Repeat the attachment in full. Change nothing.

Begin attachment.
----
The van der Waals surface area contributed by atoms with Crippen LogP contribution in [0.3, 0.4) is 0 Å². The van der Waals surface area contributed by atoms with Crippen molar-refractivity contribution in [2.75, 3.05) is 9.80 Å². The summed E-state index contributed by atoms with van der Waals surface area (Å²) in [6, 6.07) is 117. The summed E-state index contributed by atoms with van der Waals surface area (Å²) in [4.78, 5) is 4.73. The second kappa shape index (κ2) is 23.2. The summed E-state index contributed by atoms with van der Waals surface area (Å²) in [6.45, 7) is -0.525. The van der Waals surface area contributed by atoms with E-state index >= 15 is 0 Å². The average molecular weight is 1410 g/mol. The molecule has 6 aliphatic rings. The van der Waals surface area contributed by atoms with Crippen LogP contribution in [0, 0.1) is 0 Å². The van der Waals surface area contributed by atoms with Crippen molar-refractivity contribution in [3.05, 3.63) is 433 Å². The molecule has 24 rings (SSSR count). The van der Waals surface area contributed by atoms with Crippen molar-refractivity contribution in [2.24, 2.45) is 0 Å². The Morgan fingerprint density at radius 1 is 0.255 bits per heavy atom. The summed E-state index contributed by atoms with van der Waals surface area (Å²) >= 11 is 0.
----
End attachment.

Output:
The van der Waals surface area contributed by atoms with Crippen LogP contribution in [0.3, 0.4) is 0 Å². The van der Waals surface area contributed by atoms with Crippen molar-refractivity contribution in [2.75, 3.05) is 9.80 Å². The summed E-state index contributed by atoms with van der Waals surface area (Å²) in [6, 6.07) is 117. The summed E-state index contributed by atoms with van der Waals surface area (Å²) in [4.78, 5) is 4.73. The second kappa shape index (κ2) is 23.2. The summed E-state index contributed by atoms with van der Waals surface area (Å²) in [6.45, 7) is -0.525. The van der Waals surface area contributed by atoms with E-state index >= 15 is 0 Å². The average molecular weight is 1410 g/mol. The molecule has 6 aliphatic rings. The van der Waals surface area contributed by atoms with Crippen LogP contribution in [0, 0.1) is 0 Å². The van der Waals surface area contributed by atoms with Crippen molar-refractivity contribution in [3.05, 3.63) is 433 Å². The molecule has 24 rings (SSSR count). The van der Waals surface area contributed by atoms with Crippen molar-refractivity contribution in [2.24, 2.45) is 0 Å². The Morgan fingerprint density at radius 1 is 0.255 bits per heavy atom. The summed E-state index contributed by atoms with van der Waals surface area (Å²) >= 11 is 0.